From press release
URBANA, Ill.—Lenders must attach a homeowner notice containing the following pertinent information to the summons in all foreclosure actions, said a University of Illinois Extension consumer and family economics specialist.
“If it looks like foreclosure may be in your future, it will be empowering to learn about your legal rights now,” said Susan Taylor.
Important information for homeowners in foreclosure include the following:
1. Possession: The lawful occupants of a home have the right to live in a home until a judge enters an order for possession.
2. Ownership: You continue to own your home until the court rules otherwise.
3. Reinstatement: As the homeowner, you have the right to bring the mortgage current within 90 days after you receive the summons.
4. Redemption: As the homeowner, you have the right to sell your home, refinance, or pay off the loan during the redemption period.
5. Surplus: As the homeowner, you have the right to petition the court for any excess money that results from a foreclosure sale of your home.
6. Workout options: The mortgage company does not want to foreclose on your home if there is any way to avoid it. Call your mortgage company or its attorneys to find out the alternatives to foreclosure.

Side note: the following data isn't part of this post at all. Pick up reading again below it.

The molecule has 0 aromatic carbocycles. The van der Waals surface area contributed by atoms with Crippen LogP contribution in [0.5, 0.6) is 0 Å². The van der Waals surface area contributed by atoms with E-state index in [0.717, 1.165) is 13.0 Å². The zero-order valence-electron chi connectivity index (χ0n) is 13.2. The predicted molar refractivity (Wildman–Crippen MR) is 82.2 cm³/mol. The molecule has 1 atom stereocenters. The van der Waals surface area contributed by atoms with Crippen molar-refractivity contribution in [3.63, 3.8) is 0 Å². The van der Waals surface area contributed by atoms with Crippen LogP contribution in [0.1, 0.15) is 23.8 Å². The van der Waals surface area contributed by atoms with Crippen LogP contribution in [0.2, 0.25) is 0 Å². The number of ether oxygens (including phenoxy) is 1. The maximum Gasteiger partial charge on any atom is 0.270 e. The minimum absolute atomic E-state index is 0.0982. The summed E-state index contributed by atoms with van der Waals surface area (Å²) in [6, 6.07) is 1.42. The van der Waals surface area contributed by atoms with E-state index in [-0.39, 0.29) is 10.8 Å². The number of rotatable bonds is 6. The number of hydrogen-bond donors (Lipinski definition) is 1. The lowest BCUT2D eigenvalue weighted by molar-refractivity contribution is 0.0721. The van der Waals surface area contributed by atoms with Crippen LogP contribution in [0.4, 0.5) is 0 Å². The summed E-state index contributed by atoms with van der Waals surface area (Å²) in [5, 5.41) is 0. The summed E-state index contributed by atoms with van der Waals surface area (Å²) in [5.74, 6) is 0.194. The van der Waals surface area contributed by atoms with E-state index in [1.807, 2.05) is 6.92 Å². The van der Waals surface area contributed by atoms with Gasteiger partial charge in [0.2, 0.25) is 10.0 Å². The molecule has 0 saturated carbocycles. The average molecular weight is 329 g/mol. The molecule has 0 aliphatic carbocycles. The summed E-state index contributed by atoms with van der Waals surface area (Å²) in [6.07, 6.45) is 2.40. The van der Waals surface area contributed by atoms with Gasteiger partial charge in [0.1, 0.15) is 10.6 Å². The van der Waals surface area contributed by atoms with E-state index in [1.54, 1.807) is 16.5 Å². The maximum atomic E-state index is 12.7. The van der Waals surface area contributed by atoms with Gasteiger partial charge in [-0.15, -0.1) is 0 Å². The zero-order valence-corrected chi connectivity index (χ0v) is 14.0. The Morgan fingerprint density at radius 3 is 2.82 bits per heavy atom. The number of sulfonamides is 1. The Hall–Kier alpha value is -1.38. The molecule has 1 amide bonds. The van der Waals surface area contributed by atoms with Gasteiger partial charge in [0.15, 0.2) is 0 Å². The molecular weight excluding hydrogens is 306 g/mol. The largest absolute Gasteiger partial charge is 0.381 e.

7. Payoff amount: You have the right to obtain a written statement of the amount necessary to pay off your loan. Your mortgage company must provide you this statement within 10 business days of receiving your request, provided your request is in writing and includes your name, the address of the property, and the mortgage account or loan number. Your first payoff statement will be free.
8. Get advice: This information is not exhaustive and does not replace the advice of a professional. You may have other options. Get professional advice from a lawyer or certified housing counselor about your rights and options to avoid foreclosure.
9. Lawyer: If you do not have a lawyer, you may be able to find assistance by contacting the Illinois State Bar Association or a legal aid organization that provides free legal assistance.
10. Proceed with caution: You may be contacted by people offering to help you avoid foreclosure. Before entering into any transaction with people offering to help you, contact a lawyer, government official or housing counselor for advice.
“For other good advice on getting through tough financial times, including which bill to pay first, how to talk to your creditors, how to save food dollars, how to talk to your children about your financial situation, and more, visit U of I Extension’s ‘Getting Through Tough Financial Times’ Web site at http://www.ToughTimes.illinois.edu,” said Taylor.
From the Aug. 19-25, 2009 issue